Recovering From An Injury

Injury stretch

How exactly did I recover? Well, back when I only had a back injury, I didn’t touch my kettlebells nor did I touch any other weights. I understood that my back needed a break and I gave it the rest it deserved. I didn’t stop working out, though. I pushed through with my “emergency” workout which I often use if I’m in a place that lacks a gym or kettlebells. As I always prefer simple workouts, this mainly consists of just two bodyweight exercises. Here’s how it goes:

10 strict push ups ; 10 body squats

10 strict push ups ; 10 body squats

5 strict push ups; 5 body squats

That’s one set or equivalent to 25 push ups and 25 squats per set x 4. You can finish one set anyway you want. I just wanted to have a good number and a good measure on how many sets to get to 100 reps each. It usually takes me about 18 minutes to finish this workout.

Now you must be thinking “aren’t you supposed to not do anything if you’re injured”? Well, fact of the matter is that certain muscle injuries (by certain I mean not serious or life-threatening) can actually be remedied faster if you move. I chose the push-up since it won’t exactly put all the load on your back despite the grinding motion. It actually makes you focus on hardening the core and keeping a straight spine. The squat helps by flexing your back muscles through leg movements and how it also promotes core tightening and a straight spine at the same time.

Proper swing
This is the correct form http://www.myomytv.com/

Again if you would notice I put emphasis on the words “core tightening” and “straight spine”. What do these two “terms” have in common? Well, these two are necessary when it comes to proper posture. If you read the first page (and if you did, thank you) you noticed how I insisted on proper posture to avoid injury regardless of what activity you do. A tight core and a straight spine (straight is not always vertical which is important in the swing) helps your body get the necessary and focus when doing your workouts. A loose core and a slouched spine would not only result to minimum muscular performance but will also greatly increase the chances of getting an injury.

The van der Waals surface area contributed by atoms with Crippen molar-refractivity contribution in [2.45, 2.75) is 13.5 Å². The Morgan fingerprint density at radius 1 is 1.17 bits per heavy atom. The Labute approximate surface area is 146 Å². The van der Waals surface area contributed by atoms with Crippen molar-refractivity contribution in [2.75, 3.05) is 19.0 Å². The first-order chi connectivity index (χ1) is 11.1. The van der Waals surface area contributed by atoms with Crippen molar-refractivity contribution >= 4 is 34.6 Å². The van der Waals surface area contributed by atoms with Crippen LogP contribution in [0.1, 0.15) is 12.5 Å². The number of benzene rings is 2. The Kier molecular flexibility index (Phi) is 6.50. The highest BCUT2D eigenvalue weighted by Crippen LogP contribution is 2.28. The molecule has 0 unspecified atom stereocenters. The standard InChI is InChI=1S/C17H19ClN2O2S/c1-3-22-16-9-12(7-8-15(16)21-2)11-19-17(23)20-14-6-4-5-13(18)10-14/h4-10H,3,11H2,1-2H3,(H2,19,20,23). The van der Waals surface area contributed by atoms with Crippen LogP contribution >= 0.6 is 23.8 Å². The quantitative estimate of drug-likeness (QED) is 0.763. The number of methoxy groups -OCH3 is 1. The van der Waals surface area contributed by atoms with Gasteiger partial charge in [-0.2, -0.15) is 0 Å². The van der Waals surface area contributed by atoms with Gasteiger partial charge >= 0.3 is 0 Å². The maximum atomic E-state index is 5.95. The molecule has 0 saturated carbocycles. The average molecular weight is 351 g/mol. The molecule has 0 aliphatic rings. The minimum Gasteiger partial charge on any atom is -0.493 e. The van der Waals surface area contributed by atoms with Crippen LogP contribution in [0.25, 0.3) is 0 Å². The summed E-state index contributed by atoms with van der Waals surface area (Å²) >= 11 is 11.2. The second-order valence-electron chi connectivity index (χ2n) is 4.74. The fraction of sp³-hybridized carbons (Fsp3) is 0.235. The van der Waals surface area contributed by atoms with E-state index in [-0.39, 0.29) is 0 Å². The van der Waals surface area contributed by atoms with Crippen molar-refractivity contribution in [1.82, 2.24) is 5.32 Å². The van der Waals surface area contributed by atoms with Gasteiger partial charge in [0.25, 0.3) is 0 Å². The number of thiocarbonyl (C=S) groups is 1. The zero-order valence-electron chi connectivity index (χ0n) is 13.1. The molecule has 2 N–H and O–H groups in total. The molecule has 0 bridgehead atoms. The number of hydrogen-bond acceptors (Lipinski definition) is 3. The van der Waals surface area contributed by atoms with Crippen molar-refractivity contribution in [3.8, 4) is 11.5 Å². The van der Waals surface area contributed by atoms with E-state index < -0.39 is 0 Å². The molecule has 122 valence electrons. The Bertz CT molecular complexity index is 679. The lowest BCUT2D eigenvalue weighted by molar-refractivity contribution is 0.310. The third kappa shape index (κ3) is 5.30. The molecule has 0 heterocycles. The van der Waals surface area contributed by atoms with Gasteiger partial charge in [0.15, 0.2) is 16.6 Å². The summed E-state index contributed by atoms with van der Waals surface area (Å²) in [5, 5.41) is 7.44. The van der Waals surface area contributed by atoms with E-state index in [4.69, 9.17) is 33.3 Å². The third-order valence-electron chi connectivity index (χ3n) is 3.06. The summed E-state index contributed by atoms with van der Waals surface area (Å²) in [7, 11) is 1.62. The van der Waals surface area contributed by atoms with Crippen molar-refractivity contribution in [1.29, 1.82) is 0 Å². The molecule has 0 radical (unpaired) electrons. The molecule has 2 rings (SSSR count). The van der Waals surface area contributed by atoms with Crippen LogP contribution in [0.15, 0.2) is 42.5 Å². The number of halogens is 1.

Want to test it? Get a moderate-sized bell and place it in front of you. Squat down in front of it and grab it by the horns with two hands. Now, without tightening the core or straightening the spine, try to slowly nudge it up a bit. Don’t attempt to lift it all the way with this posture, lift it just enough for you to feel the weight dragging you down. It shouldn’t lift more than an inch above ground. Now try the same thing again but this time tighten the core and do it with a straight spine and you’ll see the difference in ease and effort exerted.

Now as for my neck-shoulder injury, I ditched the push-up entirely and focused on working out with squats. I did 200 squats while actively pulling my arms forward and back to ensure the muscles in my upper body are “massaging” my injury. I didn’t want to even attempt a single push up as it could risk aggravating my injury even more. I also stretched my neck from side to side as I also suspected injury on my traps. I tried a few of these suggestions and it helped relieve the pain somewhat and perhaps even contributed to my recovery.

Bad swing
Old but gold http://kaseyesser.com/

If all goes well, I should be back on track by Sunday. I don’t want to risk lifting yet but I’m assuming kettlebell swings wouldn’t hurt me as much as push-ups would, the former being a low-impact exercise compared to the latter. While resting, I began to think about stuff to write about and I got lots of it. I’ll be sure to blog during the weekends.

See ya!

Robert James
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Robert James

Food Scientist. Fitness and Health Aficionado. Investor. Writer.

He likes to tell people how to grow their money and how to naturally lose body fat. He owns Fit and Write, a website catered to his passion to write about health and fitness. His main weapon against weakness is the kettlebell.
Robert James
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